It was not until recently that I fully understood the weight that a director of the Union can hold, and how this position alone has the potential to make the Union no longer student-run.
A student-run Union lies largely in the fact that students have the ultimate say in all Union-related decisions. They are more than just “involved” in the decision-making process. There are risk management and liability considerations, but the Executive Board and its decisions receive no other formal oversight.
A director of the Union would play into this as an advisor; the person in that position should ideally serve as a wealth of knowledge to students and the Board, provide continuity in a place where high turnover rates are inevitable, and ensure smooth operation of the Union on a day-to-day basis.
I have never gotten the opportunity to experience having a director of the Union, but there have been many instances where I wished the position were filled.
Regardless, I remain apprehensive. As a member of the Executive Board, I know that the Union is capable of its operations with the staff that we have, even if it is not ideal. I am worried that a director will overstep her bounds, especially since the job description used to recruit the current candidates specified the role as “directing” student government bodies, instead of “advising.”
In trying to fully understand this topic, I have spoken with a variety of people. In an email, former Grand Marshal Julia Leusner ’08 outlined her relationship with the director of the Union at the time. The following quote of hers has stuck with me: “At no time when I sought advice or had questions for the director did I feel pressured to follow a directive or act a certain way.” This is exactly what we should expect from a director of the Union. The person in that position should not have an agenda that extends beyond advocating on behalf of students.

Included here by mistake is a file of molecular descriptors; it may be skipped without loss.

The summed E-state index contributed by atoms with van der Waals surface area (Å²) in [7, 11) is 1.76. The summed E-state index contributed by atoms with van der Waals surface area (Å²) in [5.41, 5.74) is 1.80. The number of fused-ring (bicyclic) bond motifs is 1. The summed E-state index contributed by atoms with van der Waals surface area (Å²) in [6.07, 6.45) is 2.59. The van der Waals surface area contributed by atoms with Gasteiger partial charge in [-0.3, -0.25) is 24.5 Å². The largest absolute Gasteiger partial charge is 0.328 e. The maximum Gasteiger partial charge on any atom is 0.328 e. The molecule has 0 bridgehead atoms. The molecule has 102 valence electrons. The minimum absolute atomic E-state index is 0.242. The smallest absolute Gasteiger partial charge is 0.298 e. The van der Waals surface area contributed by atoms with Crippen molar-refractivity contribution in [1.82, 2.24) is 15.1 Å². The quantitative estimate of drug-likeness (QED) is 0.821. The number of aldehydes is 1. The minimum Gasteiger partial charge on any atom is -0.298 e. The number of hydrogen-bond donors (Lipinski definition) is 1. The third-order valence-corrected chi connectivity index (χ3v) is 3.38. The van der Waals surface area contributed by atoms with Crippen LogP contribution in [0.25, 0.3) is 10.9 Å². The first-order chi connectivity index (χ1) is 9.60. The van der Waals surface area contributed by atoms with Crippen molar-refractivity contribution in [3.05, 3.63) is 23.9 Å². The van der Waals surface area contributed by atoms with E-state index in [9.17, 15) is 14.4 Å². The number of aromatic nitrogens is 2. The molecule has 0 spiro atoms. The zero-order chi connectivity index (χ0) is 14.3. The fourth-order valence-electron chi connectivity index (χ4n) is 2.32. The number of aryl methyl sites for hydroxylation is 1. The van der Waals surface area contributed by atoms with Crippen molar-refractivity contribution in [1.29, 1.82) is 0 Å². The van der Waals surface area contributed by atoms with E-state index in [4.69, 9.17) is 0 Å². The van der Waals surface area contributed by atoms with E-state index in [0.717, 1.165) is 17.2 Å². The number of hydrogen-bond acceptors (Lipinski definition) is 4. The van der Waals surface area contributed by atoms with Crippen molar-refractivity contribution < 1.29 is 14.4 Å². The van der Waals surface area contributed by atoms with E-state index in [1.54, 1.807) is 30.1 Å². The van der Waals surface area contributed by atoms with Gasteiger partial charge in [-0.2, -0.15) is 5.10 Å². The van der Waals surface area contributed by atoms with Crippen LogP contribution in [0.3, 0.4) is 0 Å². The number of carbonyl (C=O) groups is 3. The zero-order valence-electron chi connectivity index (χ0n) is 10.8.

The Executive Board lacking strict administrative oversight allows students to make the Union whatever they want it to be. It is okay if students want and pursue something that isn’t necessarily in line with the goals of the Institute, and such freedom gives students the room to explore and create what simply cannot exist on other campuses.
It is when a director of the Union overrides a decision of the Executive Board, for instance, that the Union can no longer be considered student-run. It is when the director attempts to “direct” or “manage” student government bodies, rather than advise them, that the Union can no longer be considered student-run. Yet, if the person hired into that position truly understands her place in the Union, she should never even come close to that.
I hope that, whenever the position is filled, the director of the Union will understand and respect the boundaries of advisement. I hope that, if there are disagreements or worries, the director will have long, productive conversations about them with the Board until a consensus is reached, as opposed to exercising powers that she does not, and should never, have. I hope that whoever comes into the position has a deep respect for the amount of time and energy students have put into this Union over the past however many years, and that she would never do anything to undermine that.